About a month ago in this column, I wrote about the right to an education as a form of stealing. Since that time I heard Jan Mickelson mention on his WHO radio show that there really is such a “constitutional” right. I had to look up the Supreme Court decision he referred to and it is Plyler v. Doe (1982).
This court ruling claimed that children brought here from a foreign country were eligible to a “free” basic education just like legal citizens. Well there you go, it’s a “right” to an education. I never actually found a ruling that says citizens have this right and that’s the question that we should be asking.
I still contend that so-called rights that infringe on the rights of others do not exist. These “rights” are granted by edict, not by nature or by our Creator. True rights can’t be granted by man, only guaranteed by him. (Sorry ladies, “man” is a species, you are included.)
The idea that rights can be dreamed up without consideration of their consequences means that there is no boundary. There is no defined line beyond which we may not tread. This defeats the whole purpose of the rule of law.
An example of how “rights” can legally trample the rights of others is seen in the Oakland Raiders’ move to Las Vegas. This is part of the great “unseen” Bastiat talks about. The use of municipal bonds excludes much of the interest in funding their new stadium from federal taxes. Municipal bond structure was put in place to ease the burden on local governments in maintaining necessary infrastructure. But the NFL and Raiders “right” to fund a stadium with munies is taking the rights of the American people in order to finance a profit-making enterprise. The American people will pay the $120 million that the Las Vegas Raiders won’t.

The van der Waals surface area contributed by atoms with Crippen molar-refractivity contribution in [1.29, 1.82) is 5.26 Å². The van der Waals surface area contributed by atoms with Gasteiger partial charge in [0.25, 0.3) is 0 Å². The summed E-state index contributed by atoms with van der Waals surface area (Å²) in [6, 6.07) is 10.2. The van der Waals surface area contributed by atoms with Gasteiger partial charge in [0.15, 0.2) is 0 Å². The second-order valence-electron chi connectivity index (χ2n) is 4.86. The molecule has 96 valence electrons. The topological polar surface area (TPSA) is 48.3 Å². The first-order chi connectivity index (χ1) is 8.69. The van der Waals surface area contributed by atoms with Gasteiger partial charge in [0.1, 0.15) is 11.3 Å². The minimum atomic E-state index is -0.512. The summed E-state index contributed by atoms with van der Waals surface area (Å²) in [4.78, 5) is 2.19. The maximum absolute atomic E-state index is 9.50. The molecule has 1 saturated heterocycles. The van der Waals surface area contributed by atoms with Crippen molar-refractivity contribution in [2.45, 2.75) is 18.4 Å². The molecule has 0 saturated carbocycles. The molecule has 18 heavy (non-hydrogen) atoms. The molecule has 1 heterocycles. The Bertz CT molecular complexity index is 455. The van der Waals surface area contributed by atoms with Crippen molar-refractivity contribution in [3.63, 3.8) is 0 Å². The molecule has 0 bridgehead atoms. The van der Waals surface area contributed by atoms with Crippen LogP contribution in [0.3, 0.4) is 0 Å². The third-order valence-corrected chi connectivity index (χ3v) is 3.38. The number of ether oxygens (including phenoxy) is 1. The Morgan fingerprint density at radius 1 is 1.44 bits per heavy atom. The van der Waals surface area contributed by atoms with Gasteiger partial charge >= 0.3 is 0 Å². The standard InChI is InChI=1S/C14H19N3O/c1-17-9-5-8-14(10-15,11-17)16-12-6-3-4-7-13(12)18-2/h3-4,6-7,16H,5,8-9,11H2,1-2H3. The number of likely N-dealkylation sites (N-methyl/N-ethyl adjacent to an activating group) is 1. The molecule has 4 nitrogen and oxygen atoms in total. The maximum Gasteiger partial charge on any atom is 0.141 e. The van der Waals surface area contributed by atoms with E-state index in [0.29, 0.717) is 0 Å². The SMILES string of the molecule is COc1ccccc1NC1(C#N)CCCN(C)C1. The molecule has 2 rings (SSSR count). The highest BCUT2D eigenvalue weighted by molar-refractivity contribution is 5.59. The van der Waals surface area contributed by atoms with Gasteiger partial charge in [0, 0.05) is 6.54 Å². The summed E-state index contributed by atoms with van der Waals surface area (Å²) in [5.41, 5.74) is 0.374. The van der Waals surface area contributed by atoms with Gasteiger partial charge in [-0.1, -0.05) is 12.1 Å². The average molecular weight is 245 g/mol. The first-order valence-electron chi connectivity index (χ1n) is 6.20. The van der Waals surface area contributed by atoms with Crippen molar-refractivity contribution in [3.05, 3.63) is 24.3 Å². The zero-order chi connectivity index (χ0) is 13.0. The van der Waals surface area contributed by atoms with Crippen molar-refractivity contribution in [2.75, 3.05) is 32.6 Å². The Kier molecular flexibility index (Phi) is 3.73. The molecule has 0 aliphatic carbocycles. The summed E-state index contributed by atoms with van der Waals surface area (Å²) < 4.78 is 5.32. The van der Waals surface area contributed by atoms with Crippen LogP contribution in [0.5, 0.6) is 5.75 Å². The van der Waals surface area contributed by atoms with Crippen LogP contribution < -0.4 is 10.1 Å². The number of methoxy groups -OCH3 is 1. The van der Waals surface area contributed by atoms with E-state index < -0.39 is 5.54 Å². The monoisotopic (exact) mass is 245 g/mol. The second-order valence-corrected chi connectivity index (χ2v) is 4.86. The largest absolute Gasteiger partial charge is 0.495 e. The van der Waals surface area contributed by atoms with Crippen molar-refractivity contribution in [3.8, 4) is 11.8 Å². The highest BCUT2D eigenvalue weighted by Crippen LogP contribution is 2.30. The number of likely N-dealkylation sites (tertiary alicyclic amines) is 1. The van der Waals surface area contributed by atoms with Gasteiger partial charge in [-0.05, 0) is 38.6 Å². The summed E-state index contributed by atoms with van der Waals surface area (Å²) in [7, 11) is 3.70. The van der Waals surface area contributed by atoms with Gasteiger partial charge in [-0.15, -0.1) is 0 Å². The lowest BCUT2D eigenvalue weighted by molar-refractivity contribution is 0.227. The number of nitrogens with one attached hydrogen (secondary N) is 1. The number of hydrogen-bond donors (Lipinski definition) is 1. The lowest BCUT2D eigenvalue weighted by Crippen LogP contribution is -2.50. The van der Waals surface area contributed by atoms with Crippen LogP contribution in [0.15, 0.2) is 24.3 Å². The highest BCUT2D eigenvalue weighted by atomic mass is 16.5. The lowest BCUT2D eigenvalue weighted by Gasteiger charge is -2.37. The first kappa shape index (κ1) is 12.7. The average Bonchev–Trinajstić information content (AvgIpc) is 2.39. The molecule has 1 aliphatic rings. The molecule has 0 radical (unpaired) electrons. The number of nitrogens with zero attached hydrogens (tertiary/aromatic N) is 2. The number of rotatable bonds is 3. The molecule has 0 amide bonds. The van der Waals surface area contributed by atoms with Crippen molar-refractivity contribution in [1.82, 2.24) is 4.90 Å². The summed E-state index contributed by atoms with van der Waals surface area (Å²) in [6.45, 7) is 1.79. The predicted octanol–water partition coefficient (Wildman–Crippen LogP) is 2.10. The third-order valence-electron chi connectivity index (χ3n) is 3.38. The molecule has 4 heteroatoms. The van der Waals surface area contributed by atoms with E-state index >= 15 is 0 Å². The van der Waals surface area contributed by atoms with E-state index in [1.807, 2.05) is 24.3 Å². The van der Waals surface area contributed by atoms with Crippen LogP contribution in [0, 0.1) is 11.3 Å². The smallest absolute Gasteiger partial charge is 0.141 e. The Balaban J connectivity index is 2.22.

The Iowa legislature has recently debated whether the state should allow local governments to set their own minimum wage. I suppose a “living wage” is now a right.
So, what about a kid who wants to learn a trade. Many small business people I know have to retrain recent graduates of trade schools on the job. If a person was living at home like most of us do at one time, he could work for less than minimum wage, essentially paying his employer for the education trade schools fail to give. The employer would then have help with menial tasks while educating the employee in a way that makes him most useful for his future role. Minimum wage laws prevent this perfectly logical relationship, infringing on the rights of employer and employee alike.
Governor Terry Branstad thinks the state should control Iowa City and Iowa citizens in the minimum wage dispute. But he is not our creator. He should stay out of it. He should feel right at home in China (in his ambassador’s job) where bureaucrats control citizens’ lives from cradle to grave.
The Supreme Court is wrong in its opinion on rights to an education, as it is on other so-called rights. A right that removes another right is an oxymoron and moronic. The real Supreme Being knows that. We ignore Him at our peril.